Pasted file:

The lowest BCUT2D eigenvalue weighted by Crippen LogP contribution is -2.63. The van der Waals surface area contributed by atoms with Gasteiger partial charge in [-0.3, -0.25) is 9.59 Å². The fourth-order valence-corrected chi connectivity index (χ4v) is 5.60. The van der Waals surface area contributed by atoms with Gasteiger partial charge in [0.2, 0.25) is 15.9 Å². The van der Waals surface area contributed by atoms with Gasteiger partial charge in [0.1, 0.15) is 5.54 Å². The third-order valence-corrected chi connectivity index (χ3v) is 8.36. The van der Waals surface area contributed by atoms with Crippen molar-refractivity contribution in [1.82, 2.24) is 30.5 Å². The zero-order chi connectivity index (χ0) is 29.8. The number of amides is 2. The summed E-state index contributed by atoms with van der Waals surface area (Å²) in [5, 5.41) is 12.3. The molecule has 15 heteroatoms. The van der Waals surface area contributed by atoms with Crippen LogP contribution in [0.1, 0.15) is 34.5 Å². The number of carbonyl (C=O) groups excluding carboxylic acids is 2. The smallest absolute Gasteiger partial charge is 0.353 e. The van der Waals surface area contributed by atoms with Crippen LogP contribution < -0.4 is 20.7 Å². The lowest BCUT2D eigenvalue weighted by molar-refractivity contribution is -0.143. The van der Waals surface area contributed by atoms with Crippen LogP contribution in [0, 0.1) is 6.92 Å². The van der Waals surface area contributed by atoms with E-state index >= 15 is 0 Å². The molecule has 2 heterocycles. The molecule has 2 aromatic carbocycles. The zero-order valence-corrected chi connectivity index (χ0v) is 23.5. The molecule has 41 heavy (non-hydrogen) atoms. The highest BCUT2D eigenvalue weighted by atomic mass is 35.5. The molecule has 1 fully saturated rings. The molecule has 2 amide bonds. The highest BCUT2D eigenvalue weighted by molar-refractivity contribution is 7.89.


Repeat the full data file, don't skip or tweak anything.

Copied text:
The lowest BCUT2D eigenvalue weighted by Crippen LogP contribution is -2.63. The van der Waals surface area contributed by atoms with Gasteiger partial charge in [-0.3, -0.25) is 9.59 Å². The fourth-order valence-corrected chi connectivity index (χ4v) is 5.60. The van der Waals surface area contributed by atoms with Gasteiger partial charge in [0.2, 0.25) is 15.9 Å². The van der Waals surface area contributed by atoms with Gasteiger partial charge in [0.1, 0.15) is 5.54 Å². The third-order valence-corrected chi connectivity index (χ3v) is 8.36. The van der Waals surface area contributed by atoms with Crippen molar-refractivity contribution in [1.82, 2.24) is 30.5 Å². The zero-order chi connectivity index (χ0) is 29.8. The number of amides is 2. The summed E-state index contributed by atoms with van der Waals surface area (Å²) in [5, 5.41) is 12.3. The molecule has 15 heteroatoms. The van der Waals surface area contributed by atoms with Crippen LogP contribution in [0.1, 0.15) is 34.5 Å². The number of carbonyl (C=O) groups excluding carboxylic acids is 2. The smallest absolute Gasteiger partial charge is 0.353 e. The van der Waals surface area contributed by atoms with Crippen LogP contribution < -0.4 is 20.7 Å². The lowest BCUT2D eigenvalue weighted by molar-refractivity contribution is -0.143. The van der Waals surface area contributed by atoms with Crippen LogP contribution in [0, 0.1) is 6.92 Å². The van der Waals surface area contributed by atoms with E-state index >= 15 is 0 Å². The molecule has 2 heterocycles. The molecule has 2 aromatic carbocycles. The zero-order valence-corrected chi connectivity index (χ0v) is 23.5. The molecule has 41 heavy (non-hydrogen) atoms. The highest BCUT2D eigenvalue weighted by atomic mass is 35.5. The molecule has 1 fully saturated rings. The molecule has 2 amide bonds. The highest BCUT2D eigenvalue weighted by molar-refractivity contribution is 7.89.